Afternoons 11 AM - 4 PM

After everything has been checked, the garden and transplants have been watered, and the animals have been fed is when the harder chores begin. Lately I have been spending most afternoons plants, though this can be put off often if the weather is not ideal. I have been spending the past week planting through until around 4 PM, even with the hot sun on my back, because we still have lots to get in! This weekend I'll be putting in all of our summer vegetables like tomatoes, zucchini, eggplant, peppers, pumpkins, beans, and corn. I still have rows of radishes and lettuce that need to be put in - vegetables with a shorter amount of days to harvest will be sown in succession so that we receive harvests all season long. 

We'll eat lunch, and soon afterwards Tad will go down for a nap. After a long morning of playing outside while we plant and tend, he is worn out! I gladly lay down with him for a bit and sneak off to work on the computer. I will answer emails, fix anything that's not operating correctly on our website, and work on some writing. Even though my head is filled with so many ideas for blog posts, I am finding it hard to knock them out with all of the other things we have to do! 
Of course, not all days are the same. Usually we choose a day or two a week to run errands like picking up more soaker hoses or restocking the poultry feed. It all changes quite a bit, but this is our normal for right now!

Evenings 5 PM - 8 PM

Suppertime arrives for the farm. We'll water anything that needs it, especially if the day was a hot one. Sometimes crops need water multiple times a day - especially in the summer! But we try to give each bed water at least once every 2-3 days depending on how long they were able to soak. Once the season really gets going, I'll be dedicating this time to heavily weeding and mulching. Right now, it's hard to tell what's a weed and what's a plant as everything is so small. You kind of start to go cross-eyed! The chickens and ducks are fed again and given fresh water. I tend to shuffle the ducks in for the night just as the sun finishes setting. The chicks are usually let out for a bit in an enclosure to get some time on the grass. If we had a moveable chicken tractor, I'd probably put them in that for most of the day! They are three weeks old now. I'll feed Pickles for a final time, and then join the family for my own supper. Most nights I cook, and we tend to use stir fry or noodles with veggies as our go-to because we're all too tired to really care. Ha!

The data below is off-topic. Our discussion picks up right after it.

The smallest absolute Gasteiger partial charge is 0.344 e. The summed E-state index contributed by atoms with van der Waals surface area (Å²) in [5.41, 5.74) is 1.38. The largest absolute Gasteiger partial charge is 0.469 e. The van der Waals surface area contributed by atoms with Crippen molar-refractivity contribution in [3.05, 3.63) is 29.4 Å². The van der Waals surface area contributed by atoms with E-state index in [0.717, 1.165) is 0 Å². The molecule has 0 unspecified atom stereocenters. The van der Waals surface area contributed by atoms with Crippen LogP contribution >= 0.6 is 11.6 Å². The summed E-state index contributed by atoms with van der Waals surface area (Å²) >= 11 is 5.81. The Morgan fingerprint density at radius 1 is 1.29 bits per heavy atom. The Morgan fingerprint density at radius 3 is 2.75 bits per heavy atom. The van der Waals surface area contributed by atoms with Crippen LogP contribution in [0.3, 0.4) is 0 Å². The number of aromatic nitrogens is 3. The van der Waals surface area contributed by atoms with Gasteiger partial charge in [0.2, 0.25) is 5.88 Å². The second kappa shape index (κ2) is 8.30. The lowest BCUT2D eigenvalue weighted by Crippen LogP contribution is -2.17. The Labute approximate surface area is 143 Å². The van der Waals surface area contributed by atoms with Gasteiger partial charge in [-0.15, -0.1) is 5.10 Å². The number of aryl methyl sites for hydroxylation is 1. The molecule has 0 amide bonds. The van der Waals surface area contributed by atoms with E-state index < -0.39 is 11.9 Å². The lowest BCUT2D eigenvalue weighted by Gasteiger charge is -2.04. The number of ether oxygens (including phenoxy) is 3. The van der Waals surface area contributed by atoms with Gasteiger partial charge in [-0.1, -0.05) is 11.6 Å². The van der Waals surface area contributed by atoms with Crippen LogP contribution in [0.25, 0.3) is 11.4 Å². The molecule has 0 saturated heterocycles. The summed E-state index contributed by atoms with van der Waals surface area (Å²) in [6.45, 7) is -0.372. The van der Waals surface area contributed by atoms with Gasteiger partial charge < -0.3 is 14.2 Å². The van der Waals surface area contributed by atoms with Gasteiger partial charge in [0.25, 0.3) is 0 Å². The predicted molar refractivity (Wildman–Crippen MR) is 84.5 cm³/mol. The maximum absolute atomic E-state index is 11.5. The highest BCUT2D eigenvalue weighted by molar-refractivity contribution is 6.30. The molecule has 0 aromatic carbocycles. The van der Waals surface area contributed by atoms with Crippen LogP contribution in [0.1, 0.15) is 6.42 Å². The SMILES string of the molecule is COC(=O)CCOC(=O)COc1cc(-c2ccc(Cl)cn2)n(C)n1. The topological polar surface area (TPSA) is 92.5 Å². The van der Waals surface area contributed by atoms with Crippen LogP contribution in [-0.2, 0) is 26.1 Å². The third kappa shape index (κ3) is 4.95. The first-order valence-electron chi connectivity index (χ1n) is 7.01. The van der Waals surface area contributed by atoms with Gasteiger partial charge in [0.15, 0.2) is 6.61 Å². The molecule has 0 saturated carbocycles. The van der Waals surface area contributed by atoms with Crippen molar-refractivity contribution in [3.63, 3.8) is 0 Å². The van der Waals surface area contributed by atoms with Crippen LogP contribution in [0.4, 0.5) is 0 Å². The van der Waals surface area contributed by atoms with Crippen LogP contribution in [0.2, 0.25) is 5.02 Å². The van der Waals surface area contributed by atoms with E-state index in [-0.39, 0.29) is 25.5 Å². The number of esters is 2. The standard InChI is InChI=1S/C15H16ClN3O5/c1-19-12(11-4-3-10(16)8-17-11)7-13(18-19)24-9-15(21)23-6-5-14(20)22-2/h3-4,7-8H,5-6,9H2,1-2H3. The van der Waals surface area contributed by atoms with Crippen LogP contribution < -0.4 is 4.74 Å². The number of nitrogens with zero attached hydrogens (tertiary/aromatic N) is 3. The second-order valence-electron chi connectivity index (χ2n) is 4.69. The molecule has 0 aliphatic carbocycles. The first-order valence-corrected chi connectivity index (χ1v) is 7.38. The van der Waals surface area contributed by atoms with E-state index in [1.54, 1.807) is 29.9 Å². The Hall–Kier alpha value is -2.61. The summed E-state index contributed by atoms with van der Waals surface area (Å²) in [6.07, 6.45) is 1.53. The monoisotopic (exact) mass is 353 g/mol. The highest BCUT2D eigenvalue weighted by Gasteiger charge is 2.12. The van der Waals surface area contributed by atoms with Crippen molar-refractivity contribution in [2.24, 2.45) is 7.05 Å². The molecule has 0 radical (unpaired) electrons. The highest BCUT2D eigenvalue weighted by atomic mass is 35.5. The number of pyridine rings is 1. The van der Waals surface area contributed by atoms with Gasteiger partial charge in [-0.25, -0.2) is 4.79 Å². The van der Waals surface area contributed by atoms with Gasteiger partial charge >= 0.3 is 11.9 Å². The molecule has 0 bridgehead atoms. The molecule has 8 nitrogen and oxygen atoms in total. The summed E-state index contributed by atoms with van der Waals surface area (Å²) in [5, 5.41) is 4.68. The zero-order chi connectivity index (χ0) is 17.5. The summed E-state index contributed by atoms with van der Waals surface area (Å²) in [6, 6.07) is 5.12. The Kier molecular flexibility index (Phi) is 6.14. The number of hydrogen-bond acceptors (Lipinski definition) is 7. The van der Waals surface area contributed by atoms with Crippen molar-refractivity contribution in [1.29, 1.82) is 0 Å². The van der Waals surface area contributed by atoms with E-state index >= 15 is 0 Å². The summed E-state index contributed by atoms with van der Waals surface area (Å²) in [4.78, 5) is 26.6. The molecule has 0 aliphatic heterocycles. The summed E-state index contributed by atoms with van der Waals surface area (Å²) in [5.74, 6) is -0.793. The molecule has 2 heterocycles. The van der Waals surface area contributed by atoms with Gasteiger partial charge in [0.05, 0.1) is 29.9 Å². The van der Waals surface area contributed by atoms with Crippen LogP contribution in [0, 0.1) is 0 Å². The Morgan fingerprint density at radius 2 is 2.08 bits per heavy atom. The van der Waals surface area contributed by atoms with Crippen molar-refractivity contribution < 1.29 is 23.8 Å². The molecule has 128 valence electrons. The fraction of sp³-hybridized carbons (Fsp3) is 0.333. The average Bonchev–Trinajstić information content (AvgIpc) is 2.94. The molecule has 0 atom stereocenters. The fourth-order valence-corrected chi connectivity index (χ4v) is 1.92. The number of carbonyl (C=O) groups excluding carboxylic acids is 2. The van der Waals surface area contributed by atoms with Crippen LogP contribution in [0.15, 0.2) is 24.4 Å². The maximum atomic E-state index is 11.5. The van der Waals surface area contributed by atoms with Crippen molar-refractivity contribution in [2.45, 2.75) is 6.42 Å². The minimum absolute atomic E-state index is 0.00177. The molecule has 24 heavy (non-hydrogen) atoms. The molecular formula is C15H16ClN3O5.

By about 7:45 PM, Jill and I like to go out and capture the magic that's happening on the farm. This is the opportune time to take photos for us! We love the way our photos look at the golden hour. I try to capture everything that's blooming at this point or snap some outdoor shots for the blog and website. I most often shoot indoor photos during the afternoon, like recipes or DIYS. We snapped these photos of the lilacs a few nights ago, and I think they just turned out lovely. They give me hope for what the rest of the season has to hold!

By 8 PM, once the sun has fully set, we say goodnight to the farm and lock everyone up. We wash up after a long day. Living on a farm is hard, but in different ways than I imagined. Yes, the physical labor is hard, but it's something that I am grateful for. I need some physicality in my life, and I hate going to the gym! It's hard work that I love doing. The parts that I didn't realize would be difficult has been finances, figuring out which sorts of things should be invested in and what to let slide this year, as well as farm deaths - crops and animals. We've had two animal deaths in the past week (one of our beloved cats and a chick) as well as some crops that didn't make it (a row of sugar snap peas). The losses are hard, the work is not. It's work that's well worth it!

xoxo Kayla